As your dog ages and his metabolism slows, he may require fewer calories to maintain his weight. If you notice weight gain, adjust his food accordingly, and if you’re concerned about him not getting adequate nutritional support, see your veterinarian. On the flip side, if he’s losing weight, that could signal an underlying illness. Consult your veterinarian before you increase his rations.
And don’t forget daily walks and games of fetch as part of his weight-management routine. Your aging dog may not appear as interested in exercise – but don’t let that keep you from giving it to him.
“Older animals are less spontaneously active, but they’ll participate if they’re invited to be active,” says Dr. Buffington. “Young dogs will often come to you with their leashes in their mouths. Older dog won’t necessarily do that. But if you bring the leash to an older dog, he’ll undoubtedly get up and head out the door.”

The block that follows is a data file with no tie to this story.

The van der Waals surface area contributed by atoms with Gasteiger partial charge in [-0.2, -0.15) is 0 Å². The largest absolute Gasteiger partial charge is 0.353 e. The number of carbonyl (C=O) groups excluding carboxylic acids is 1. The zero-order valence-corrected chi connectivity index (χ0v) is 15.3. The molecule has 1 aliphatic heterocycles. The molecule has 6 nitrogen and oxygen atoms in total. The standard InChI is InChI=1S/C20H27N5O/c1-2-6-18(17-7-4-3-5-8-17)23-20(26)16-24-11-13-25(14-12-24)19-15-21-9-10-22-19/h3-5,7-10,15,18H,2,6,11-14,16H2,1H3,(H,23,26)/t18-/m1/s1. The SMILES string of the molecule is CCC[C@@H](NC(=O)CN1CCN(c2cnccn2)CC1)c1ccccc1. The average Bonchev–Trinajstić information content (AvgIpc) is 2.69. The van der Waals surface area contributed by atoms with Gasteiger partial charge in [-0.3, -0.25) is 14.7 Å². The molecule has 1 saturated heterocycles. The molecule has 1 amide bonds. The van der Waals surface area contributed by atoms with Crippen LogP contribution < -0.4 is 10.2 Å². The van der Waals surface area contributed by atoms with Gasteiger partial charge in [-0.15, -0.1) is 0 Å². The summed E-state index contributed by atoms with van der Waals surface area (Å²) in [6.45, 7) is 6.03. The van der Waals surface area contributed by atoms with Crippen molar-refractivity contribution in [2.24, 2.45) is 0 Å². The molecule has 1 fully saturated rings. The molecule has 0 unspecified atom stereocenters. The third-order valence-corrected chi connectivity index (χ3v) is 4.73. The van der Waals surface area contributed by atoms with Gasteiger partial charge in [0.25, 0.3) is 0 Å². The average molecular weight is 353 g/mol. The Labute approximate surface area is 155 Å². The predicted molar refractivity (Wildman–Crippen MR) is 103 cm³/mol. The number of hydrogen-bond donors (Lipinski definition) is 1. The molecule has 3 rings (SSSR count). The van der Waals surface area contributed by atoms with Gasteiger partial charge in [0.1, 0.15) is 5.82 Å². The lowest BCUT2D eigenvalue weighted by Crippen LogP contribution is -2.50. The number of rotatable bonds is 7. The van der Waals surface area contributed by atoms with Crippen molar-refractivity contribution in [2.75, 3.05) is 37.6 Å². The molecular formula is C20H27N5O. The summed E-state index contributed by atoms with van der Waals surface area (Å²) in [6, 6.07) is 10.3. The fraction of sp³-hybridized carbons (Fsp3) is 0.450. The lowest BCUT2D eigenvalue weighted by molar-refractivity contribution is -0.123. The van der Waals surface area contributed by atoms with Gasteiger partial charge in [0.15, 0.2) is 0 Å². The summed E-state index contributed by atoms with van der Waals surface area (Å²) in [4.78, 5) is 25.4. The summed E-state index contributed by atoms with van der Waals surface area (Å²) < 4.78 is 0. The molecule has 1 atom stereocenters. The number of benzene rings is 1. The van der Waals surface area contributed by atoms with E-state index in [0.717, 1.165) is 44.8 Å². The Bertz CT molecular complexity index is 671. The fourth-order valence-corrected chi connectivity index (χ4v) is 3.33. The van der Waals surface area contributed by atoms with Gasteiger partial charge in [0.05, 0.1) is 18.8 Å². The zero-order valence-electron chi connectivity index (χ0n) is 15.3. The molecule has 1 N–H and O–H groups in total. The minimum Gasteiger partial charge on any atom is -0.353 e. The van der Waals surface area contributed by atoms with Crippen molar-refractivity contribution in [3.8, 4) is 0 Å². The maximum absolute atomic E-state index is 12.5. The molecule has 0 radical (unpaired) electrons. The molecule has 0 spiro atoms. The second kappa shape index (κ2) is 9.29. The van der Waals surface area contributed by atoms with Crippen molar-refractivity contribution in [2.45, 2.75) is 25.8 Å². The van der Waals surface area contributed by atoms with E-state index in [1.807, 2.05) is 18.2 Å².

Finally, suggests Dr. Buffington, if you think your dog is carrying a bit of an extra load, don’t panic and put him on a starvation diet.
“I’m not promoting overweight, but the truth is, the health risks of obesity in dogs and cats are lower than those in people,” says Dr. Buffington. He worries about people who get “overscientific and underemotional” about slimming their dogs. After all, food and bonding often go hand-in-hand, he says. “I would rather see an owner with a really happy dog who’s slightly overweight than one who destroys her relationship with the dog to give it six more months of life.”
-C.C. Holland, a frequent contributor to WDJ, is a freelance writer from Oakland, California.